Feeling for the Ground by Tom Clark
|Feeling for the Ground||Tom Clark||BlazeVOX [books]|
"Pretty much exactly like Tom Thumb's Blues, Mr. Clark goes on as ever letting his sensibility seep like rain through all the great American vernacular sites — film noir, baseball, the shore, dreams — and the result is a sequence of utterances that feel both timeless and inexhaustibly resonant."
Tom Clark's Feeling for the Ground gives us delicate and ultimate statements
Out beyond the stars the universe watches,
Counting beats of strange hearts between pitches
from the poem, "Time Rotates But there Is only One Season."
These vital ruminations help the reader to decipher what is really going on in his or her own world through works that do not exhaust the reader, but refresh the mind through their ceaseless motion from veiled vale to misty height.
You can use this book to help Understand.
Like Anubis, Tom Clark is a walker between worlds. His poems operate in the interstices between the real and the virtual, sleep and waking, art and life. His writing is a kind of night vision able to penetrate the façade of surfaces even as he perfectly replicates them. In part, at least, this is a book that feels written with the ink of tears — not in a sentimental or manipulative way — but rather in a way that restores our humanity, or as Clark says: “What crying has that dying lacks is a coming back to life.”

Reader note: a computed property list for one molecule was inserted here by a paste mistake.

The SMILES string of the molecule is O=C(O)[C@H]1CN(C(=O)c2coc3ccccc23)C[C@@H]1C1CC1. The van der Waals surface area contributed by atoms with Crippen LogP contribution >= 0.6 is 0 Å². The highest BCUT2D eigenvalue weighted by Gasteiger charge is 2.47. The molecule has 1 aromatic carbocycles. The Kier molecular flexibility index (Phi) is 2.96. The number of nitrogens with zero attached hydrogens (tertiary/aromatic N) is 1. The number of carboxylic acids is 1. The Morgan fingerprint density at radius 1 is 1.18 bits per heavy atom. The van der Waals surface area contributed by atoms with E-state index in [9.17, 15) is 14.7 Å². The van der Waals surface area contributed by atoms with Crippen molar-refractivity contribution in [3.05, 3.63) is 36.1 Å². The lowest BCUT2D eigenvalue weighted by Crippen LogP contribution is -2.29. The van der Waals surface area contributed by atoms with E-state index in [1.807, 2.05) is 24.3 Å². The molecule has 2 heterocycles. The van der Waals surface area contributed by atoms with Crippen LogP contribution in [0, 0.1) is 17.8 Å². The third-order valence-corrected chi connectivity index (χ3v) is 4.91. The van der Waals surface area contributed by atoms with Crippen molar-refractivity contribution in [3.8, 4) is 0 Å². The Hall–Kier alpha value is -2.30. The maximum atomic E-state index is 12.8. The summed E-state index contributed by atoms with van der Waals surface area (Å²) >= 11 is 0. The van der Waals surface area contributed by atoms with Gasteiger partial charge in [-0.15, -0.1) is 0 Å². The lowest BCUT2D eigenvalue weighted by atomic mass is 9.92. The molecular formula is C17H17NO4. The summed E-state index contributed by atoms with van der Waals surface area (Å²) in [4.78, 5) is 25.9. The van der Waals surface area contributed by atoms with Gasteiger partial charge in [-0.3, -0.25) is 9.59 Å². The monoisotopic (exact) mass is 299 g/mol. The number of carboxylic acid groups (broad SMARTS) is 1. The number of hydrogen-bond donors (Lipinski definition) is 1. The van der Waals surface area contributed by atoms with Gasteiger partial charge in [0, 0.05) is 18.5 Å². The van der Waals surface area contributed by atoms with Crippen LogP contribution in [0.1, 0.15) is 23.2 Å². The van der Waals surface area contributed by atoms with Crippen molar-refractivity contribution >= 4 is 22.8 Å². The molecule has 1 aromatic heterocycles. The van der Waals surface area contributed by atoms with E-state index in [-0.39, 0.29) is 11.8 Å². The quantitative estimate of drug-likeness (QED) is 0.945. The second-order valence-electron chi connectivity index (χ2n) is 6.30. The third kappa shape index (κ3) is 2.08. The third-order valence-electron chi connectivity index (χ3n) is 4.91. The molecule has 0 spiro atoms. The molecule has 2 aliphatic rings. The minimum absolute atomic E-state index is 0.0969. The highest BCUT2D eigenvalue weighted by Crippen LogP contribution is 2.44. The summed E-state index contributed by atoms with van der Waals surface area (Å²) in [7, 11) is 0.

Poems of such profound grace reduce me to tears. One feels one is reading Tom Clark with one’s soul first (and then with one’s eyes and mind). These poems give readers a lightly-embodied spirit’s clean, lucid, beautiful voice as it traverses the world, now floating over perfectly observed scenes, now at ground zero, now checking in with stray cats and the homeless rolling fog and other denizens of the quotidian. Clark has refined the lyric voice, and customized it to our time. How poems composed of…
1. Such flawlessly measured breaths
2. Deep, gorgeous resignation
3. The interplay between swooping freedom of thought and the fathomless inevitable
4. A sense of eternity, self abnegation and wonder
5. Supernatural acuity of conscience and wit
…get written is beyond me. I only know I am amazed and grateful.
Tom Clark was born in Chicago in 1941 and educated at the University of Michigan, Cambridge University and the University of Essex. He has worked variously as an editor (The Paris Review), critic (Los Angeles Times, San Francisco Chronicle) and biographer (lives of Damon Runyon, Jack Kerouac, Charles Olson, Robert Creeley, Edward Dorn), has written novels (Who is Sylvia?, The Exile of Céline, The Spell) and essays (The Poetry Beat, Problems of Thought: Paradoxical Essays). His many collections of poetry have included Stones, Air, At Malibu, John's Heart, When Things Get Tough on Easy Street, Paradise Resisted, Disordered Ideas, Fractured Karma, Sleepwalker's Fate, Junkets on a Sad Planet: Scenes from the Life of John Keats, Like Real People, Empire of Skin, Light and Shade, The New World and Something in the Air. He lives in Berkeley, California with his wife and partner of forty-two years, Angelica Heinegg.
· Paperback: 108 pages
· Binding: Perfect-Bound
· Publisher: BlazeVOX [books]
· ISBN: 9781935402961